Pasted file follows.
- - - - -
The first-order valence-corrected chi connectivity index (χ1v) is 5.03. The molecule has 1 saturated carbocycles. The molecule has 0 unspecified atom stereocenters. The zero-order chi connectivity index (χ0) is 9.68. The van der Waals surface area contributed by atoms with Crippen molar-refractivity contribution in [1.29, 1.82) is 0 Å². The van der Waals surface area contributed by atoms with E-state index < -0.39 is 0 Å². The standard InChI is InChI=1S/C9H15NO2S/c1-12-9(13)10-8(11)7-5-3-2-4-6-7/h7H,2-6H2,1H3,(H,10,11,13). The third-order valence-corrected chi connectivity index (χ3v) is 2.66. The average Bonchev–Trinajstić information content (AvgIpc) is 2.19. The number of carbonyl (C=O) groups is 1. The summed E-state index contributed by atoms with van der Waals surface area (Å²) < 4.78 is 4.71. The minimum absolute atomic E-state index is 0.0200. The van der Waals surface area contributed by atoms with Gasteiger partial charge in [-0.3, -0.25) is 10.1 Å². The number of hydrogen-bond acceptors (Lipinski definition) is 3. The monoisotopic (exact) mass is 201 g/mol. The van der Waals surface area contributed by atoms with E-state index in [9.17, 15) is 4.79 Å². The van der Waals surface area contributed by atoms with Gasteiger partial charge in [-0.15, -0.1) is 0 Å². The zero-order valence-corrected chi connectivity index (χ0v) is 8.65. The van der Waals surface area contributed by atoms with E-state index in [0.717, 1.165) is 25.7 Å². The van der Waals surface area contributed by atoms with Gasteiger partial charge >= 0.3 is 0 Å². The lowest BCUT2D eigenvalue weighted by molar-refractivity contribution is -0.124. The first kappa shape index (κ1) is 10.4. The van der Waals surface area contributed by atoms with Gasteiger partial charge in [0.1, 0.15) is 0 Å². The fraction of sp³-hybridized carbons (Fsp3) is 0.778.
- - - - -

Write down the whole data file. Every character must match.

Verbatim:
The first-order valence-corrected chi connectivity index (χ1v) is 5.03. The molecule has 1 saturated carbocycles. The molecule has 0 unspecified atom stereocenters. The zero-order chi connectivity index (χ0) is 9.68. The van der Waals surface area contributed by atoms with Crippen molar-refractivity contribution in [1.29, 1.82) is 0 Å². The van der Waals surface area contributed by atoms with E-state index < -0.39 is 0 Å². The standard InChI is InChI=1S/C9H15NO2S/c1-12-9(13)10-8(11)7-5-3-2-4-6-7/h7H,2-6H2,1H3,(H,10,11,13). The third-order valence-corrected chi connectivity index (χ3v) is 2.66. The average Bonchev–Trinajstić information content (AvgIpc) is 2.19. The number of carbonyl (C=O) groups is 1. The summed E-state index contributed by atoms with van der Waals surface area (Å²) < 4.78 is 4.71. The minimum absolute atomic E-state index is 0.0200. The van der Waals surface area contributed by atoms with Gasteiger partial charge in [-0.3, -0.25) is 10.1 Å². The number of hydrogen-bond acceptors (Lipinski definition) is 3. The monoisotopic (exact) mass is 201 g/mol. The van der Waals surface area contributed by atoms with E-state index in [9.17, 15) is 4.79 Å². The van der Waals surface area contributed by atoms with Gasteiger partial charge in [-0.15, -0.1) is 0 Å². The zero-order valence-corrected chi connectivity index (χ0v) is 8.65. The van der Waals surface area contributed by atoms with E-state index in [0.717, 1.165) is 25.7 Å². The van der Waals surface area contributed by atoms with Gasteiger partial charge >= 0.3 is 0 Å². The lowest BCUT2D eigenvalue weighted by molar-refractivity contribution is -0.124. The first kappa shape index (κ1) is 10.4. The van der Waals surface area contributed by atoms with Gasteiger partial charge in [0.1, 0.15) is 0 Å². The fraction of sp³-hybridized carbons (Fsp3) is 0.778.